It was bound to happen eventually — after 9 or so international journeys (I’m losing count) our luggage was lost on our trip to the UK. It’s easy to see how it happened. We arrived at the airport in plenty of time, and we got to the gate without a problem. Then, just at boarding time, our flight disappeared from the monitoring screen at the gate — never a good sign. Then “all passengers connecting to London” (us, plus a woman named Dorothy) were called up to the desk. Our flight was delayed, and the airline was worried about us missing our connection, so we were rebooked on another airline, connecting through Cologne. We were assured our luggage would be rerouted, too, and of course we were only ACTUALLY booked from Vienna to Cologne, but we had to go “right now” to make our flight, and so we did.

We were only booked standby on our new flight, and although we got seats, they weren’t together. But while the first person I asked to switch so B and I could sit together actually said no (Dan worked out seating for himself and Liam), another passenger switched with me, and yet another switched so that B could have a window seat, and all was well.

Until THAT flight was delayed by about 45 minutes, which resulted, after a trip to the check-in counter for another booking, in a flat-out “Home Alone” style sprint through the Cologne airport while they actually held the plane at the gate for us while we got through security and passport control. Of course, we didn’t have seats together on that flight either, and the plane was literally backing away from the gate while we sorted things out. (Again, one person gave up their seat so B & I could be together while another volunteered to switch so that B, who wasn’t even whining, could have the window. People are awesome.)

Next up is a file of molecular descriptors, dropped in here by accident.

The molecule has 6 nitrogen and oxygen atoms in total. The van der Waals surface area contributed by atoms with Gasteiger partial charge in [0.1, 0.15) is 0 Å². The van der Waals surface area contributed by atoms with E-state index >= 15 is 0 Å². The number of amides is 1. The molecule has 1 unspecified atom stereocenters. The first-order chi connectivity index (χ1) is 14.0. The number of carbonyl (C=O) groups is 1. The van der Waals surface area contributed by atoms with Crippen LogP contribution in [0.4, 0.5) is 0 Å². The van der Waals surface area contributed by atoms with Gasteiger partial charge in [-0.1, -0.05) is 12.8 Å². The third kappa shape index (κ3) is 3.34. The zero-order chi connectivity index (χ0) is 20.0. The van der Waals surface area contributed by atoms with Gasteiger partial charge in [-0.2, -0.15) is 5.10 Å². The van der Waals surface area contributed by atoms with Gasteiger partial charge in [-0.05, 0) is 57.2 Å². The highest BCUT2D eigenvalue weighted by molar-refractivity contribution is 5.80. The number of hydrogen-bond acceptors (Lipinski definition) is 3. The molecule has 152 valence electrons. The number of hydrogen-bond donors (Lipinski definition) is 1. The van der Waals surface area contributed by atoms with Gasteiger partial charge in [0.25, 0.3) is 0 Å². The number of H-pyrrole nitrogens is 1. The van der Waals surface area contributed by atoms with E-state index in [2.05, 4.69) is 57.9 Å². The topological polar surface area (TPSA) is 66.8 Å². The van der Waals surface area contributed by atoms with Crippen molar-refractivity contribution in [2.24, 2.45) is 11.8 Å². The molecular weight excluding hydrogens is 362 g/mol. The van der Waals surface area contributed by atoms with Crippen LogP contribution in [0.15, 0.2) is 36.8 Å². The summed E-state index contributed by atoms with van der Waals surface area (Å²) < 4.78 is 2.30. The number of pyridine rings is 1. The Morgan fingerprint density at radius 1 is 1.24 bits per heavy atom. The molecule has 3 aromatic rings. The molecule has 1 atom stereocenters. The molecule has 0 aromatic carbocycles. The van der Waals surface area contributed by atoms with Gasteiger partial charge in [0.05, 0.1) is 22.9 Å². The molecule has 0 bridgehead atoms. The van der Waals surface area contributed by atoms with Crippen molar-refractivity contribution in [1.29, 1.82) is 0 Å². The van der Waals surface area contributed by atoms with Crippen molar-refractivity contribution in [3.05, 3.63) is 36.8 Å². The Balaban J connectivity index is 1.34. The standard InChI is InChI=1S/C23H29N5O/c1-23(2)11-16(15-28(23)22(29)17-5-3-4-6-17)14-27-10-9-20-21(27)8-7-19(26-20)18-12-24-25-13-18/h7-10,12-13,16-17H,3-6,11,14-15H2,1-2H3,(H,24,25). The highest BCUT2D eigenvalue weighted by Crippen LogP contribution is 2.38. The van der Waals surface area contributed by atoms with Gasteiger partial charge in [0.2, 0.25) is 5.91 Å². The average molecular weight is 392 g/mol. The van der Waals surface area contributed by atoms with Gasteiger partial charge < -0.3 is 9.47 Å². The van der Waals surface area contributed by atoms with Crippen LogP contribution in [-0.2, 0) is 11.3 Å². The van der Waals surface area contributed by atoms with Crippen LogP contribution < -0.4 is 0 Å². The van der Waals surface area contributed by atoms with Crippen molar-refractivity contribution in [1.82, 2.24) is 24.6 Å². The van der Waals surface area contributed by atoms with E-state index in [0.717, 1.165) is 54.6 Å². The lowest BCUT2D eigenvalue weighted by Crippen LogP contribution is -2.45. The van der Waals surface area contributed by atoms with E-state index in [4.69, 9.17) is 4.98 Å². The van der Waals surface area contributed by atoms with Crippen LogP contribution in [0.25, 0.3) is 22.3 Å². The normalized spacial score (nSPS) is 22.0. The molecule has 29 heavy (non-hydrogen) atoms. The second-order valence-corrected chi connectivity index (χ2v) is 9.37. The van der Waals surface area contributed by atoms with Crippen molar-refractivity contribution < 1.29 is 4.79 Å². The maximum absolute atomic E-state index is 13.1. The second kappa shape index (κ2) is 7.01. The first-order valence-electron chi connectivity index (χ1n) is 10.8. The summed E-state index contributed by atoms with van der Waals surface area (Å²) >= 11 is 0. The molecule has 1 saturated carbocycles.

So, sweaty and exhausted, we made it onto a plane bound for Stansted airport, and, 2 hours later than we’d planned, we finally arrived. But our luggage did not. So there we were, day 1 of an 18 day trip, with two kids, no bags and an early morning flight the next morning to Edinburgh (after which we planned to rent a car and drive 3 hours further away).

On the bright side, everyone we talked to from the airline was thoroughly helpful. Also, we didn’t have much luggage to drag to our hotel. And, I got to do a bit of unplanned shopping for the family at a mall outside of Edinburgh. By late the next evening, our bags had been located, and, with our carry on stuff, the fruits of our shopping excursion, and the kids’ clothes kindly lent to us by our bed & breakfast hosts (who have a 4 year old son), we barely missed a beat of our vacation. Both suitcases were delivered on the fourth day of our trip, safe & sound. (Never have I been so glad to see old socks.)